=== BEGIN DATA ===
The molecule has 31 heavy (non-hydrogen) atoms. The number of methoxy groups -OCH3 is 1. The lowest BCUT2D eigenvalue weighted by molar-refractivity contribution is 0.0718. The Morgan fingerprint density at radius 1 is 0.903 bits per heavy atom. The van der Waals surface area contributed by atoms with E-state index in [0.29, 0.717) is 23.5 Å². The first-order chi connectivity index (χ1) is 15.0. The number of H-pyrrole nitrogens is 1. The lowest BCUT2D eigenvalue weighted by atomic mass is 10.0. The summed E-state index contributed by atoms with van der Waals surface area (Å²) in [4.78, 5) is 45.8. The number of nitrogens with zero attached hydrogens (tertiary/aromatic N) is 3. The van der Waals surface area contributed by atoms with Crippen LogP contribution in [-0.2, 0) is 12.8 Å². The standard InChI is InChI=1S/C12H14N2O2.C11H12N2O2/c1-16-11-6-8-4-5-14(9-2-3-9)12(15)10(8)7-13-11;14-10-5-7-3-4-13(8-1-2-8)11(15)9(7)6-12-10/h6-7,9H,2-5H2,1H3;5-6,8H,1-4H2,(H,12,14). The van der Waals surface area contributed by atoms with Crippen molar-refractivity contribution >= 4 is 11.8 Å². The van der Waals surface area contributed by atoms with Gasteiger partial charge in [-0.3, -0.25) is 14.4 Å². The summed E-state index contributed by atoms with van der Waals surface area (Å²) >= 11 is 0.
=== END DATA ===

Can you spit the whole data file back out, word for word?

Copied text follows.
The molecule has 31 heavy (non-hydrogen) atoms. The number of methoxy groups -OCH3 is 1. The lowest BCUT2D eigenvalue weighted by molar-refractivity contribution is 0.0718. The Morgan fingerprint density at radius 1 is 0.903 bits per heavy atom. The van der Waals surface area contributed by atoms with E-state index in [0.29, 0.717) is 23.5 Å². The first-order chi connectivity index (χ1) is 15.0. The number of H-pyrrole nitrogens is 1. The lowest BCUT2D eigenvalue weighted by atomic mass is 10.0. The summed E-state index contributed by atoms with van der Waals surface area (Å²) in [4.78, 5) is 45.8. The number of nitrogens with zero attached hydrogens (tertiary/aromatic N) is 3. The van der Waals surface area contributed by atoms with Crippen LogP contribution in [-0.2, 0) is 12.8 Å². The standard InChI is InChI=1S/C12H14N2O2.C11H12N2O2/c1-16-11-6-8-4-5-14(9-2-3-9)12(15)10(8)7-13-11;14-10-5-7-3-4-13(8-1-2-8)11(15)9(7)6-12-10/h6-7,9H,2-5H2,1H3;5-6,8H,1-4H2,(H,12,14). The van der Waals surface area contributed by atoms with Crippen molar-refractivity contribution >= 4 is 11.8 Å². The van der Waals surface area contributed by atoms with Gasteiger partial charge in [-0.3, -0.25) is 14.4 Å². The summed E-state index contributed by atoms with van der Waals surface area (Å²) >= 11 is 0.